FIREWORKS, THUNDERSTORMS…our dog, Callaway, hates them. Although he is mellowing a little in his old age, in years past every Victoria Day, Canada Day and Labour Day was a crisis in our house. I find it heartbreaking to see him so distressed. Behaviour experts would tell us not to comfort them, that doing so confirms their belief that fatal danger is imminent; that we are praising their panic. But ignoring that terrified creature just seems intolerably cruel and many of us find it impossible. In the Terp household, emotions aside, it was difficult to ignore Cal scratching out all the screens in the house and then defenestrating himself. Incidentally Peter (Dr. Terp) can, as a result, replace window screens in record time. We now know that industrial strength window screens are much more resilient but alas, not impossible to damage. We consider ourselves lucky though, over the years several clients have reported thousands of dollars worth of damage to their homes, some during a single, unexpected thunderstorm.
So, what to do? There are a variety of behavioural modification techniques that can be employed. It takes time though, a lot of time, and effectiveness varies from case to case. One technique involves playing recordings of the offending dissonance, starting at volumes we almost can’t hear (or at a volume that doesn’t cause stress). I tried this with Cal, to no effect – it seemed he could tell the difference between a recording and the real thing. I recently discovered though, that the recordings in surround sound make them much more realistic. So as they say, try, try, try again.
We have heard reports of some herbal/homeopathic preparations helping to some degree but by and large, most clients say they have positively no effect. I felt Cal was looking at me with a face that said, you’ve got to be kidding. For clients that do find them helpful, a human product called ‘Rescue Remedy’ produced by Bach Laboratories seems to be popular. Reportedly it helps some dogs with other anxieties as well.
Another non-pharmaceutical approach is a relatively new product called the ‘Thundershirt’. Essentially, it is a kind of vest that affixes around the dog’s chest with Velcro and causes chest compression. The constriction around the ribs does 2 things. Number one, it forces the dog (or cat) to breath more from the diaphragm (belly) and less from the thorax (chest). Theoretically, in clinical jargon, this applies pressure to the vagus nerve and helps inhibit the panic biofeedback. It also serves to slow down their rate of breathing, further reducing the build up of the chemical transmitters that reinforce the feeling of panic.
It is important to use this tool appropriately though. If you put the shirt on when your dog’s anxiety level is high and the breathing rate is already rapid, the chest constriction can exacerbate the feeling of panic. It is suggested to introduce the shirt when your dog is calm, maybe as he’s relaxing after a big walk. Once he is used to it and associates it with a kind of serenity, then it can be used in situations where he is anxious.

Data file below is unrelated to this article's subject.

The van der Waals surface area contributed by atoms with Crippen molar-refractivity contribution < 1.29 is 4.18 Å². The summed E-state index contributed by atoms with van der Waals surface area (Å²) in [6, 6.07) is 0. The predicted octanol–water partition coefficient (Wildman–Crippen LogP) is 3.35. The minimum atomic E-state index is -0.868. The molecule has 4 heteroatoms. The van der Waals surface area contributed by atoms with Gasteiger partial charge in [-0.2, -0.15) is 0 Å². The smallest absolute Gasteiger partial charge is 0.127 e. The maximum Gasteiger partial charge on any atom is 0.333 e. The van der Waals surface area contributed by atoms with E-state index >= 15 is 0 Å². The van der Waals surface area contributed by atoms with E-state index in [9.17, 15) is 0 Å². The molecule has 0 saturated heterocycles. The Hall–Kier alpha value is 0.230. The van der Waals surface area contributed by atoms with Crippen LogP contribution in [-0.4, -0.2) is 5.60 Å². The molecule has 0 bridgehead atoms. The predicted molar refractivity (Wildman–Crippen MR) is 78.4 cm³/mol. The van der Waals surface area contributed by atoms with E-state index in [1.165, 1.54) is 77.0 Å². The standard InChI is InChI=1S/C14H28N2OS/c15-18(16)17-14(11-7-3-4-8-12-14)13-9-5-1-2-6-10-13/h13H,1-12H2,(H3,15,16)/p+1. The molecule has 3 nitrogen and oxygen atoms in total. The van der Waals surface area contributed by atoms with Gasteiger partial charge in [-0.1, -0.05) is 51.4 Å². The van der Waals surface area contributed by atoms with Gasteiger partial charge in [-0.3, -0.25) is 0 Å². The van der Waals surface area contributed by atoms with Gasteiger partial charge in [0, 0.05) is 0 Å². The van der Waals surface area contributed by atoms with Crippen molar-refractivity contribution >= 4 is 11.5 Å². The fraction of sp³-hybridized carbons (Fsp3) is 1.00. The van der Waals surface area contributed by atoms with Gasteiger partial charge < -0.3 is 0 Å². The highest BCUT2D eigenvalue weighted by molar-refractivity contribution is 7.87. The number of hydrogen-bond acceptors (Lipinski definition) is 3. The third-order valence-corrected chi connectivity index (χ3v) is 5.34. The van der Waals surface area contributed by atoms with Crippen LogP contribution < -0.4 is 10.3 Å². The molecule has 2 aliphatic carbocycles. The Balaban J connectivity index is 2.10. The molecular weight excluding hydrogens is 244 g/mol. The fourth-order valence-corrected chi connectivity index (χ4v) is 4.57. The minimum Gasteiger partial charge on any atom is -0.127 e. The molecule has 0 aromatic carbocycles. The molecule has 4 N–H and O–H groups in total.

One thing to remember that timing is critical with any of the tools we use to help curb anxiety. If we wait until anxiety levels are already high, most tools won’t be effective. Once the body is flooded with adrenaline, there isn’t much that can be done. Even pharmaceutical intervention (ie. sedatives) will often have little effect when given at this point. There are a number of prescription sedatives that are very effective when given in anticipation of anxiety. If you think that this necessary for your dog, speak to your veterinarian about your options.
Giving drugs is never without some risk and in rare cases sedatives can cause issues because of underlying medical issues that have not been identified, like heart conditions that don’t show external signs. However, as always, we have to weigh risks and benefits. For a dog with an underlying heart issue it might be better to have a somewhat risky drop in blood pressure from sedatives than for the dog to experience a full blown panic attack (accompanied by a prolonged racing heart rate).
THE GOLDEN RETRIEVER...
For us, we’ve been lucky, Cal’s reaction to thunderstorms and fireworks has become less dramatic over the past few years. I think our screens are safe now and, even though he can no longer fit under our bed anyway, he doesn’t try desperately to get under there anymore. I’d like to think that it’s the result of the work we’ve done with him, but I think we owe some credit to our relatively new family addition, Caddy (the golden retriever). I think a bomb could go off beside her and she would be still be wagging her tail, completely unruffled - perhaps she’s rubbing off on him just a little.